Ann and I have been married for 30 years on July 4th, or “end of Independence day” as it is sometimes jokingly referred to in our house! Maintaining a relationship with another human being over a long period of time is - as anyone who has attempted it is aware - complex and challenging, so having reached this milestone intact, and in some ways with an even stronger and deeper connection, is definitely something worth celebrating.
On July 1st 2017 Canadians collectively commemorated an important landmark: 150 years since Confederation. As an elected official, Canada Day involves attending numerous community events, meeting old and new friends and eating more hot-dogs and red-and-white cake than is good for you. The 150th Canada Day was extra-special, but the milestone event has also led to a more intense look at what Canada is, how we got here, and how we should appropriately celebrate patriotism. We may have just celebrated our 150th anniversary, but the land we now call Canada was occupied for millennia before July 1st 1867, its original inhabitants populating this land mass from coast to coast to coast. And for much of the last 150 years (and prior to Confederation) European settlers have wreaked havoc on the Aboriginal Peoples of this land. We have been spurred into asking questions like; what defines a country? Is Canada 150, 15,000 or 4 billion years old? Clearly countries are not static fixed ideas, but are ever-evolving, and the central question we must constantly be asking ourselves is how it evolves: by which values do we chart our course?
The carving up of planet Earth into distinct but often apparently largely arbitrary national boundaries has been going on for as long as different communities of homo sapiens have been bumping up against each other. I recently came across a mesmerising video of how European national borders have changed over the centuries. The short film sharpens one’s focus on the historical fluidity of what we think of as nation states. Today, for a number of reasons, national boundaries are far less unstable, and changes to their number and shape have slowed down considerably.
I am not only an Islander by choice, I am also a Canadian by choice, having emigrated from Scotland in the 1980s. I have always been a history buff, and have striven to learn as much as I can about the place I have chosen to call my home. If we look at the circumstances of the birth of our country, you come to the inevitable conclusion that Canada is a most unlikely nation.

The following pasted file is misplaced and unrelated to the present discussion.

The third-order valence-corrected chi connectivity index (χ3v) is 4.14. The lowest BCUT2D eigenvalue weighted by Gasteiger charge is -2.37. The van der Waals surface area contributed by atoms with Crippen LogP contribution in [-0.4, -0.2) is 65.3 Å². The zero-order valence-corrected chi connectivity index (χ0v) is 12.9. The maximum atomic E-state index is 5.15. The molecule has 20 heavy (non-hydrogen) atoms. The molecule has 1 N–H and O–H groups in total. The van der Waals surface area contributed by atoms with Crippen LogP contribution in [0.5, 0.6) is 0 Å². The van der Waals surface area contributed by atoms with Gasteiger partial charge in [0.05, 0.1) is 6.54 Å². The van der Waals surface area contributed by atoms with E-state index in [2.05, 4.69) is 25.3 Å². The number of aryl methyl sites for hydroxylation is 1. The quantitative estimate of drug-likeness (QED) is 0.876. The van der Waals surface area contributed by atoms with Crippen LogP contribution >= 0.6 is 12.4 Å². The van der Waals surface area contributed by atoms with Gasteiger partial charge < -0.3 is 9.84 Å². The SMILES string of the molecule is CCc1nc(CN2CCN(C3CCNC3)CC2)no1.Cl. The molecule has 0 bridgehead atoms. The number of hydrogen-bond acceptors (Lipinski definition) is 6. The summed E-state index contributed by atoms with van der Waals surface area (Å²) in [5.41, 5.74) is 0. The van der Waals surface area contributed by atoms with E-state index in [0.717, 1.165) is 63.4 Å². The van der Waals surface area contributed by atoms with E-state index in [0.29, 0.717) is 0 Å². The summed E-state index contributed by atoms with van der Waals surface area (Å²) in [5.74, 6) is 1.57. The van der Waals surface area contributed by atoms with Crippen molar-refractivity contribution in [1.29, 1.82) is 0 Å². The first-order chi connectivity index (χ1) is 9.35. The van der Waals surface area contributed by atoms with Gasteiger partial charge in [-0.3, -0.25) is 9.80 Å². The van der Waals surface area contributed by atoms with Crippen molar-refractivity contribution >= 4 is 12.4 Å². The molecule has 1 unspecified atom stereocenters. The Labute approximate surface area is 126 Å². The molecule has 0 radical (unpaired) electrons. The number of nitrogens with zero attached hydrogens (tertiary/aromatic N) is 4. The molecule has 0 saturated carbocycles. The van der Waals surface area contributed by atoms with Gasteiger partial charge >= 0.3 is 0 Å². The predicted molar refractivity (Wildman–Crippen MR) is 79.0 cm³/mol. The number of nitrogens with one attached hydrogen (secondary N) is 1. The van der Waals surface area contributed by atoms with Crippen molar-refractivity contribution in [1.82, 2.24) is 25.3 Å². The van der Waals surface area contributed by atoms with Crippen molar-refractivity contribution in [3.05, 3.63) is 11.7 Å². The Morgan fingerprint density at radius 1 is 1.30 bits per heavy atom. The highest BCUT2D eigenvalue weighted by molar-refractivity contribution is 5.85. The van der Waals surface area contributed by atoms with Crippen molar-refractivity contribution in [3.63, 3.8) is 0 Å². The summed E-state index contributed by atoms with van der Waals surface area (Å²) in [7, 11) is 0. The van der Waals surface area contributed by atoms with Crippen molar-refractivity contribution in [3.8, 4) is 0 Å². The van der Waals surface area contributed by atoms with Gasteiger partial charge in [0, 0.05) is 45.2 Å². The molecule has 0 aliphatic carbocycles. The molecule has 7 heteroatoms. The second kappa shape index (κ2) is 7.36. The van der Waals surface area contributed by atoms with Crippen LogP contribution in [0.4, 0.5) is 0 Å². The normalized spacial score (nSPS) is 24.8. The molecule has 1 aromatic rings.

The provinces of New Brunswick, Nova Scotia, Prince Edward Island and Newfoundland had been attempting unsuccessfully for ages to create Maritime Union; Upper and Lower Canada were in an ongoing and seemingly intractable feud; our neighbour to the South was in the midst of a civil war; trade was predominantly North-South, and the land mass to the West, known then to European settlers as Rupert’s Land, had yet to be explored and exploited by colonists. To go from that challenging and combustible reality to the country we know today was an astonishing and improbable feat.
I am a proud Canadian in part because I am a descendant of George Brown, Father of Confederation. Here’s what my great-great grandfather said about the idea of Canada: “For myself, I care not who gets the credit of this plan—I believe it contains the best features of all the suggestions that have been made in the last ten years for the settlement of our troubles; and the whole feeling in my mind now is one of joy and thankfulness that there were found men of position and influence in Canada who, at a moment of serious crisis, had nerve and patriotism enough to cast aside political partisanship, to banish personal considerations, and unite for the accomplishment of a measure so ripe with advantage to their common country.” I think that the attitudes expressed by George Brown – interdependence, community, selflessness - have informed our country’s character ever since. We live in a remarkable and great country, not without its problems, and certainly not without its missteps, and frankly shameful acts, but I know of no country for which that is not true. So how do we celebrate that, if indeed we should at all?
For me, one possible answer is the manner with which I approach my wedding anniversary – remembering some wonderful times and notable achievements, while not forgetting some blunders along the way: laughing, crying, feeling thankful for what we have, while constantly trying to improve it and avoid repeating past mistakes.
But the future of Canada does not lie solely in the hands of the politicians: while it is a privilege to be Canadian, all citizens also have a responsibility to contribute to making our country the best it can be. That means not only waving flags and cheering, but recognizing where things have gone wrong in the past, and trying as best we can to fix those mistakes whilst making this collective relationship we call Canada even better.